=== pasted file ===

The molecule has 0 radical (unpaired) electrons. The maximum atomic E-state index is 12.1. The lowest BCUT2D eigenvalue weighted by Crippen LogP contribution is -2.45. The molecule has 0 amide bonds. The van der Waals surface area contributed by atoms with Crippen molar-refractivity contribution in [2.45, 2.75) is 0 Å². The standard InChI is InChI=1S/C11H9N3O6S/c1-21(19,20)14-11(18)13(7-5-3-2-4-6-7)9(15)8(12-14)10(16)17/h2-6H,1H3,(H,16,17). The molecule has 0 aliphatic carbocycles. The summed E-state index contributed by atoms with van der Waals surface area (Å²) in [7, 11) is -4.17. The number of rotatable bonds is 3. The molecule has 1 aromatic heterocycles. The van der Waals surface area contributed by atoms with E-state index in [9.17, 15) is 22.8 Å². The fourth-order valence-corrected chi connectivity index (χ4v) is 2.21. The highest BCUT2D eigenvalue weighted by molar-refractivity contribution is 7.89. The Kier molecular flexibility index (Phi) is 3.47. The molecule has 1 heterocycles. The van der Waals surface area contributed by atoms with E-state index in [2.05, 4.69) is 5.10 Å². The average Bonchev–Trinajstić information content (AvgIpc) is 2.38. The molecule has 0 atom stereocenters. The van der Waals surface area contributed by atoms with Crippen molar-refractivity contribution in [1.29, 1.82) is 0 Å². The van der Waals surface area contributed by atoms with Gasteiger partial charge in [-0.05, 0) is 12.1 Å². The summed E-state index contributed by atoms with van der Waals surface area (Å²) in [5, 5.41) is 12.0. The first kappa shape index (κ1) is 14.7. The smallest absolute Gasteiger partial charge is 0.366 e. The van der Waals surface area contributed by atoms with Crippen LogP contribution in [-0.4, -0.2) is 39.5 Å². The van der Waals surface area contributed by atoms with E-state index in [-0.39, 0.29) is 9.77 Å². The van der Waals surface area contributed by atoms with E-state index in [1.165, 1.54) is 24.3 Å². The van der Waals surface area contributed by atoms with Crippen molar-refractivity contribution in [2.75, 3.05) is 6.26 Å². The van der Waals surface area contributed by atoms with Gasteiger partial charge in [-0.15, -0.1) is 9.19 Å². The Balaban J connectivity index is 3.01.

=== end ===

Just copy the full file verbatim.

The molecule has 0 radical (unpaired) electrons. The maximum atomic E-state index is 12.1. The lowest BCUT2D eigenvalue weighted by Crippen LogP contribution is -2.45. The molecule has 0 amide bonds. The van der Waals surface area contributed by atoms with Crippen molar-refractivity contribution in [2.45, 2.75) is 0 Å². The standard InChI is InChI=1S/C11H9N3O6S/c1-21(19,20)14-11(18)13(7-5-3-2-4-6-7)9(15)8(12-14)10(16)17/h2-6H,1H3,(H,16,17). The molecule has 0 aliphatic carbocycles. The summed E-state index contributed by atoms with van der Waals surface area (Å²) in [7, 11) is -4.17. The number of rotatable bonds is 3. The molecule has 1 aromatic heterocycles. The van der Waals surface area contributed by atoms with E-state index in [9.17, 15) is 22.8 Å². The fourth-order valence-corrected chi connectivity index (χ4v) is 2.21. The highest BCUT2D eigenvalue weighted by molar-refractivity contribution is 7.89. The Kier molecular flexibility index (Phi) is 3.47. The molecule has 1 heterocycles. The van der Waals surface area contributed by atoms with E-state index in [2.05, 4.69) is 5.10 Å². The average Bonchev–Trinajstić information content (AvgIpc) is 2.38. The molecule has 0 atom stereocenters. The van der Waals surface area contributed by atoms with Crippen molar-refractivity contribution in [1.29, 1.82) is 0 Å². The van der Waals surface area contributed by atoms with Gasteiger partial charge in [-0.05, 0) is 12.1 Å². The summed E-state index contributed by atoms with van der Waals surface area (Å²) in [5, 5.41) is 12.0. The first kappa shape index (κ1) is 14.7. The smallest absolute Gasteiger partial charge is 0.366 e. The van der Waals surface area contributed by atoms with Crippen LogP contribution in [-0.4, -0.2) is 39.5 Å². The van der Waals surface area contributed by atoms with E-state index in [-0.39, 0.29) is 9.77 Å². The van der Waals surface area contributed by atoms with E-state index in [1.165, 1.54) is 24.3 Å². The van der Waals surface area contributed by atoms with Crippen molar-refractivity contribution in [2.75, 3.05) is 6.26 Å². The van der Waals surface area contributed by atoms with Gasteiger partial charge in [-0.15, -0.1) is 9.19 Å². The Balaban J connectivity index is 3.01.